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Kara Del or Qara Del was a Mongol kingdom that existed in Hami in present-day Xinjiang. It was founded by the Yuan prince Gunashiri, a descendant of Chagatai Khan, in the late 14th century (c.1389), and ruled by the Chagatayids thereafter until 1463. From 1380, it began to tribute to Ming dynasty. From 1406, it was governed by Ming under the Kara Del Guard (Chinese: 哈密卫), however sometimes it was still under the influence of Northern Yuan, and the ruler was called the Obedient King (Chinese: 忠顺王) under the Jimi system. It was destroyed as a result of the wars between Ming China and Oirat Mongols and dynastic succession struggles in 1513. Kara Del means "Black chest" in the Mongolian language.

Kara Del
哈密卫
c. 1389–1513
Location of Kara Del
Location of Kara Del
CapitalHami
Common languagesMongolian, Old Uyghur language
GovernmentMonarchy
Khan 
Historical eraPost-classical
• Gunashiri breaks away from Northern Yuan dynasty
c. 1389
• Kara Del accepts Ming supremacy
1404
• Conquered by Esen of the Northern Yuan dynasty based in Mongolia proper
1430s
• Coup staged by pro-Mongol faction
1463
• Ming restores Gunashiri dynasty
1467
• Mansur Khan from the Chagatai Khanate overthrew the Gunashiri dynasty and the region's conversion to Islam
1513
Preceded by
Succeeded by
Chagatai Khanate
Northern Yuan dynasty
Moghulistan
Today part ofChina

Contents

HistoryEdit

After the demise of the Northern Yuan emperor Tögüs Temür, Kublai Khan's (r. 1260–1294) descendant, the throne of Mongolia passed into the hands of Jorightu Khan Yesüder, an Arig-Bokid prince, in 1388. With the anarchy after the Mongol Emperor's death, Chagatai Khan's descendant,Gunashiri, who followed the Yuan court's retreat into Mongolia, attempted to break away from the new Khan's rule. By 1390, Gunashiri, himself Buddhist, successfully established himself in Hami where the Uighurs lived.[1]

Buddhism survived in Uyghurstan (Turfan and Qocho). during the Ming dynasty.[2]

The Kara Del accepted the Ming supremacy to save its existence in 1404, and came under Ming control as Hami Prefecture.[3] The Kara Del ruler Enke-temur was granted the title Zhongshunwang (meaning the obedient prince) by the Ming court.[4] However, they were threatened by Mongolian Emperors, particularly during the reign of Yesüder, from the north. The Oirats from Western Mongolia pressured into the kingdom from 15th century on. Their leader and Yuan taishi, Esen, (future Emperor of the Mongols) forced the Kara Del khan to submit in 1430s. The kingdom was one of two Chagatyid realms conquered by Esen, other one being Moghulistan (c. 1432). He extensively supported the rivalry between successor of Gunashiri and intervened in their dynastic struggles. The Ming Dynasty was trying to place their puppet on the throne to secure their claim at the time.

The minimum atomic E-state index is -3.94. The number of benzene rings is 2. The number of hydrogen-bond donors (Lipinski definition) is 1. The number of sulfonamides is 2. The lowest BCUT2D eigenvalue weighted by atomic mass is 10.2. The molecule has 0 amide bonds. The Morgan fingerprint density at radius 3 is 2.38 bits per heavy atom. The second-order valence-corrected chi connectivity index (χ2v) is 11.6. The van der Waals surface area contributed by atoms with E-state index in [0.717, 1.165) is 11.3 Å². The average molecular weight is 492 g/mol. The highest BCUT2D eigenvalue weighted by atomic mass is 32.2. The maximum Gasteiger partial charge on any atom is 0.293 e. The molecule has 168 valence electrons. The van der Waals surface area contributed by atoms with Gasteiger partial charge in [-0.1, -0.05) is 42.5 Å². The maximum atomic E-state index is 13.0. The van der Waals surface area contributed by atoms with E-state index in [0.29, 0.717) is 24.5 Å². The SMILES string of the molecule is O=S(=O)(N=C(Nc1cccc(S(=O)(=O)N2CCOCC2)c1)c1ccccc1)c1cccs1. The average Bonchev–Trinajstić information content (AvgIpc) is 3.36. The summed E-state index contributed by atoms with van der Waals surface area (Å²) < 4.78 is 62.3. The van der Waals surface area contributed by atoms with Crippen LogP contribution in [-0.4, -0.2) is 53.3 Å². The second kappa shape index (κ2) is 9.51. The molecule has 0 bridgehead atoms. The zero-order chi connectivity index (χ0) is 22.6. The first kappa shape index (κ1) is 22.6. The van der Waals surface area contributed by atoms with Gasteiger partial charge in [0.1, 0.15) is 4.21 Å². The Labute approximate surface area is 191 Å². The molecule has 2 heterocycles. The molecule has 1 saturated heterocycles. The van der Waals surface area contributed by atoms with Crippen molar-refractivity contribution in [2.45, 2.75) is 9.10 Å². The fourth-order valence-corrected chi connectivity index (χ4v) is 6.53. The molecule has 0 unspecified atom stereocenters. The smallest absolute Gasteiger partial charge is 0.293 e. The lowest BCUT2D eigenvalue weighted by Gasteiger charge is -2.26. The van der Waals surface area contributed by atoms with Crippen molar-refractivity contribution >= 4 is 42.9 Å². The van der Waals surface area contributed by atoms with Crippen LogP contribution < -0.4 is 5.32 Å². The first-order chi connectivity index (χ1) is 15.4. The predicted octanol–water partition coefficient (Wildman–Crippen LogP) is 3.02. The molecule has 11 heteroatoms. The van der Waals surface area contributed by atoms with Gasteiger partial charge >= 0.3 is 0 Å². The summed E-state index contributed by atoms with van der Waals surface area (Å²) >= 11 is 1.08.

In 1463 the khan was overthrown by a pro-Mongol faction and a serious succession crisis started. From 1467 Ming Emperors reinstalled members of Gunashiri's house but the failure was evident. Hami was conquered by Mansur, the khan from another branch of the Chagatayids in Central Asia, putting an end to the dynasty in 1513. Mansur forcefully converted all people living in Kara Del to Islam.[5]

It was reported that between Khitay and Khotan the Sarigh Uyghur tribes who were "impious" resided, and they were targeted for ghazat (holy war) by Mansur Khan following 1516.[6][7]

List of rulers of Kara DelEdit

According to Japanese Wikipedia (ja:グナシリ):

  • Unaširi(兀納失里) (1380–1393)
  • Engke Temür (安克帖木兒) (1393–1405) (He was vassal of China since June 1404)
  • Toqto(脫脫 (哈密國) (1405–1411) (He was vassal of China)
  • Mengli Temür (兔力帖木兒) (1411–1425) (He was vassal of China)
  • Budaširi (卜答失里 Bo Dá Shī Lǐ) (1425–1439) (He was firstly vassal of China, later of Northern Yuan dynasty). He was rivalled firstly Toγon Temür (脱欢帖木儿) (1427–1437) and Toqto Temür (脱脱塔木儿) (1437–1439), the son of rival.
  • Khalīl sulṭān (哈力锁鲁檀) (1439–1457) (He was vassal firstly of Northern Yuan dynasty till 1455, later of China)
  • Bürege (卜列革) (1457–1460)

Rivalry between Nugandaširi (努溫答失里) (1460–1472) and Baγ Temür (把塔木儿) (1466–1472)

  • Qanšin (罕慎) (1472–1488)
  • Engke Bolad (奄克孛剌) (1488–1492) and (1493–1497)
  • Šamba (陕巴) (1492–1493) and (1497–1505)
  • Beyazıt (拜牙即) (1505–1513)

See alsoEdit

ReferencesEdit

  1. ^ Ed. Reuven Amitai-Preiss, Reuven Amitai, David Morgan-The Mongol empire and its legacy, p.294
  2. ^ Saintly Brokers: Uyghur Muslims, Trade, and the Making of Qing Central Asia, 1696--1814. ProQuest. 2008. pp. 75–. ISBN 978-1-109-10126-3.
  3. ^ C.P.Atwood-Encyclopedia of Mongolia and the Mongol Empire, p. 564
  4. ^ Kim 2008, p. 68.
  5. ^ 哈密回王简史-回王家族的初始 - 哈密政府网
  6. ^ Tōyō Bunko (Japan) (1986). Memoirs of the Research Department. p. 3.
  7. ^ Tōyō Bunko (Japan); Tōyō Bunko (Japan). (1983). Memoirs of the Research Department of the Toyo Bunko: (the Oriental Library). Tôyô Bunko. p. 3.